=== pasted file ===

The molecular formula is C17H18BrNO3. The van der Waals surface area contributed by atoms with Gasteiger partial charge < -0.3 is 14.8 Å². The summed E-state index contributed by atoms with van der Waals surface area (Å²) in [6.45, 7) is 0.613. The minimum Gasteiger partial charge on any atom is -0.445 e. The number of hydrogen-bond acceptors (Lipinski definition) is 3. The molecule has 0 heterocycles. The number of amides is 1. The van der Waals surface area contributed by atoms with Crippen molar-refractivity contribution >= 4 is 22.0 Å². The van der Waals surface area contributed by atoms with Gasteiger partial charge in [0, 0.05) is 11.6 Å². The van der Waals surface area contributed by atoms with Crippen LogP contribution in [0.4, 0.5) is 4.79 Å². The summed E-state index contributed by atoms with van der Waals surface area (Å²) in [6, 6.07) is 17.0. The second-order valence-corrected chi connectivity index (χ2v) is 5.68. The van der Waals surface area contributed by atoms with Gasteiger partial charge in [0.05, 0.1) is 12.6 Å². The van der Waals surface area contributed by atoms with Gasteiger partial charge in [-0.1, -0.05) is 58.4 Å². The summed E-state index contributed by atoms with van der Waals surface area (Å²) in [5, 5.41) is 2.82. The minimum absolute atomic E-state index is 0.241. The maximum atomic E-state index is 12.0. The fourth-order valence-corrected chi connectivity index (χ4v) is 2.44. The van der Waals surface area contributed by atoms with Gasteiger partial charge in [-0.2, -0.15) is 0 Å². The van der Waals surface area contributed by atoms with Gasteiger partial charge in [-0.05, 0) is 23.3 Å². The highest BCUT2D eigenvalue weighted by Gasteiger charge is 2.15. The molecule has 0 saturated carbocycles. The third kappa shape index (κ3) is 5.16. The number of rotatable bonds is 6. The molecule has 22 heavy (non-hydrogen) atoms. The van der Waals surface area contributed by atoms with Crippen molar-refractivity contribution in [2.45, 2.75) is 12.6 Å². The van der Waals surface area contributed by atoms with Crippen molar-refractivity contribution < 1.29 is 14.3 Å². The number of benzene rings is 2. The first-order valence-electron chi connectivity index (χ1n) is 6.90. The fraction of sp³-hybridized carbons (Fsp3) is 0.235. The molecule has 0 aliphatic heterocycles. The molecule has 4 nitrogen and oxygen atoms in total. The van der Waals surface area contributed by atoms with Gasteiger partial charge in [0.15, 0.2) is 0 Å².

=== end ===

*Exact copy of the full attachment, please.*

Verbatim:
The molecular formula is C17H18BrNO3. The van der Waals surface area contributed by atoms with Gasteiger partial charge < -0.3 is 14.8 Å². The summed E-state index contributed by atoms with van der Waals surface area (Å²) in [6.45, 7) is 0.613. The minimum Gasteiger partial charge on any atom is -0.445 e. The number of hydrogen-bond acceptors (Lipinski definition) is 3. The molecule has 0 heterocycles. The number of amides is 1. The van der Waals surface area contributed by atoms with Crippen molar-refractivity contribution >= 4 is 22.0 Å². The van der Waals surface area contributed by atoms with Gasteiger partial charge in [0, 0.05) is 11.6 Å². The van der Waals surface area contributed by atoms with Crippen LogP contribution in [0.4, 0.5) is 4.79 Å². The summed E-state index contributed by atoms with van der Waals surface area (Å²) in [6, 6.07) is 17.0. The second-order valence-corrected chi connectivity index (χ2v) is 5.68. The van der Waals surface area contributed by atoms with Gasteiger partial charge in [0.05, 0.1) is 12.6 Å². The van der Waals surface area contributed by atoms with Gasteiger partial charge in [-0.1, -0.05) is 58.4 Å². The summed E-state index contributed by atoms with van der Waals surface area (Å²) in [5, 5.41) is 2.82. The minimum absolute atomic E-state index is 0.241. The maximum atomic E-state index is 12.0. The fourth-order valence-corrected chi connectivity index (χ4v) is 2.44. The van der Waals surface area contributed by atoms with Gasteiger partial charge in [-0.2, -0.15) is 0 Å². The van der Waals surface area contributed by atoms with Gasteiger partial charge in [-0.05, 0) is 23.3 Å². The highest BCUT2D eigenvalue weighted by Gasteiger charge is 2.15. The molecule has 0 saturated carbocycles. The third kappa shape index (κ3) is 5.16. The number of rotatable bonds is 6. The molecule has 22 heavy (non-hydrogen) atoms. The van der Waals surface area contributed by atoms with Crippen molar-refractivity contribution in [2.45, 2.75) is 12.6 Å². The van der Waals surface area contributed by atoms with Crippen molar-refractivity contribution < 1.29 is 14.3 Å². The number of benzene rings is 2. The first-order valence-electron chi connectivity index (χ1n) is 6.90. The fraction of sp³-hybridized carbons (Fsp3) is 0.235. The molecule has 0 aliphatic heterocycles. The molecule has 4 nitrogen and oxygen atoms in total. The van der Waals surface area contributed by atoms with Gasteiger partial charge in [0.15, 0.2) is 0 Å².